Foods That Can Increase The Risk Of Lupus

Lupus is one of the many types of auto-immune & inflammatory diseases, and its exact base cause is still not fully understood. Most doctors believe that it develops and occurs due to a combination of factors, such as genetics and environment. As of yet, there is no cure for this condition.

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Moreover, the signs and symptoms for Lupus may vary from person to person, and many other conditions share the same symptoms. Thus, it’s not always easy to detect and may take some time before it’s professionally diagnosed. However, the good news is, once you have the diagnosis, there are several ways that you can help reduce the severity of your Lupus symptoms and significantly improve your daily quality of life, such as various OTC and prescription medications, switching to a better and healthier anti-inflammatory diet – (fatty fish, lots of fruits and veggies), bringing down your stress levels, taking certain vitamins and minerals, etc.

If you want to try improving your diet to reduce your symptoms and medication side effects, or to reduce your risk of developing lupus altogether, there are some foods and substances that you should try to avoid and keep off your table as much as possible.


Alfalfa and Garlic

Both alfalfa and garlic contain certain ingredients that can trigger and stress out your already overdriven immune system, which then leads to a flare-up of lupus symptoms.

A kind of amino acid, known as L-canavanine, is present in alfalfa, while garlic contains thiosulfates, ajoene, and allicin. All of these have shown and proven to exacerbate lupus symptoms, according to extensive clinical studies. What’s worse, alfalfa can also cause muscle aches, heavy fatigue and joint pain.

Red Meats

Red meat is quite high in saturated fat. It’s usually ok to eat occasionally, but if consumed too frequently, saturated and trans fats can be major contributors to heart disease. Some other examples of foods that contain high amounts of saturated and trans fats include high fat dairy products, butter, palm oil and coconut oil.

Cutting down on your saturated and trans fats is one of the most highly recommended dietary changes of them all, since coronary complications are a common and serious consequence of untreated lupus.


While you do not have to 100% stop drinking it, limiting alcoholic beverages will help ensure that your medications will work properly. Alcohol interferes and does not mix well with many medications, including popular non-steroidal anti-inflammatory drugs (NSAIDs) like ibuprofen and naproxen. The most typical and upsetting outcome of combining too much alcohol with NSAIDs are stomach ulcers. In more extreme cases, it will cause internal bleeding in the stomach.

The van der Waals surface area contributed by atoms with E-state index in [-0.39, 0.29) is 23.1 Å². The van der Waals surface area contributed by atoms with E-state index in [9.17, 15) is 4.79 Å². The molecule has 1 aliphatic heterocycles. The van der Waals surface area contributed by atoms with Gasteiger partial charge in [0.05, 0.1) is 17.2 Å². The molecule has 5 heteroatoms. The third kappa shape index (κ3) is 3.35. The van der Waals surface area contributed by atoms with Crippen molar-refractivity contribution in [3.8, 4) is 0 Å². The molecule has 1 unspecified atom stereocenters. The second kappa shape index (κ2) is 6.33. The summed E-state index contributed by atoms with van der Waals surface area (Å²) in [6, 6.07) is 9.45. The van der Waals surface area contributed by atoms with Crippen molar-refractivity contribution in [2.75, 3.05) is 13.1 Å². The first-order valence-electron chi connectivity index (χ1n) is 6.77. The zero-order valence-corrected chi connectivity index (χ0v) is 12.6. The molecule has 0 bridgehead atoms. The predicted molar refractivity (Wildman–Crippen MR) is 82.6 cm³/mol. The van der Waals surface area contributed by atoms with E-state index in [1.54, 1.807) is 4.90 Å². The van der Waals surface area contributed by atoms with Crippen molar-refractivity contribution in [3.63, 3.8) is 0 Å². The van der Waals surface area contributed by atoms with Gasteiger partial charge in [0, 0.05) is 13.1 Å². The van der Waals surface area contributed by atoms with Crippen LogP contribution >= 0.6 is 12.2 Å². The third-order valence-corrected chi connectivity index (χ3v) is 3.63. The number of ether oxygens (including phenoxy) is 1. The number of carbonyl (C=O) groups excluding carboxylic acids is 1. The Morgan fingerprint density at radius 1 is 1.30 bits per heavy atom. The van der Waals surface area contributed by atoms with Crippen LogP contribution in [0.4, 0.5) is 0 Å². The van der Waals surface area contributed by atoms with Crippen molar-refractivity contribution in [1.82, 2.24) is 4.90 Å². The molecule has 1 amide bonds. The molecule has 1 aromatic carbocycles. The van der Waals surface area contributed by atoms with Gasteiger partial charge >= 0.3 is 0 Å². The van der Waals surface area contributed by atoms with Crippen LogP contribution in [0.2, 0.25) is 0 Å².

If your rheumatologist has prescribed warfarin to treat your lupus, consuming alcohol while taking it could also increase your risk of liver problems. So if possible, it’s best and safest not to drink any alcohol at all.


Sodium is vital for our health and survival if consumed in moderate amounts. But taking in too much salt can increase your risk of heart disease and high blood pressure. These are both potentially serious outcomes with lupus already, so taking steps to avoid developing high blood pressure or heart issues is essential.

If you enjoy eating out a lot, ask your server if they can prepare your meal without any added salt. You can also request that he/she skip the unhealthy and unfavorable sauces, and serve you lemon and benign spices instead to give your food a zing. It may be a bit difficult at first, because as a society, we have grown so accustomed to putting extra salt and other unnecessary substances into our food. But with enough willpower and determination, it will get easier. You will quickly see how much better you can control your salt intake when it’s not spread out over your dish.

Nightshade Vegetables

Although there isn’t any conclusive scientific evidence yet to prove it, some people with lupus have reported that they’ve experienced sensitivities and flare ups after consuming nightshade veggies. Some of these nightshades include: white potatoes, tomatoes, sweet and hot peppers, and eggplants.
These are some delicious and better alternatives that you can try adding to your meals instead: Zucchini, string beans, red onions and sweet potato.

Store-Bought Baked Goods

Nobody enjoys hearing it or thinking about it, because who doesn’t love a sweet and tasty pastry with their coffee? But the hard truth must be spoken.
All those cute and highly addictive donuts, cookies, cakes, muffins and other commercial desserts that you see on every typical supermarket shelf or bakery are absolutely loaded with all the worst stuff for lupus and every other health condition. Sugar, carbs, artificial ingredients, saturated fats, you name it.

But you don’t have to give up those oh so yummy desserts. With just a few changes in the ingredients, and some know how, you can make much healthier treats that taste just as good. Stevia and almond flour work wonders.

Final Thoughts

As previously mentioned, dietary changes can be hard to achieve on your own, especially if you have certain addictions. If you are finding it difficult, it might be helpful to consider joining a support group with people who share similar struggles.

Additionally, severe symptoms and side effects of medications can have an impact on your mental health. Speaking to a mental health professional can be very beneficial as well.

Lastly, to be on the safe side, always check with your doctor before making any health related changes.

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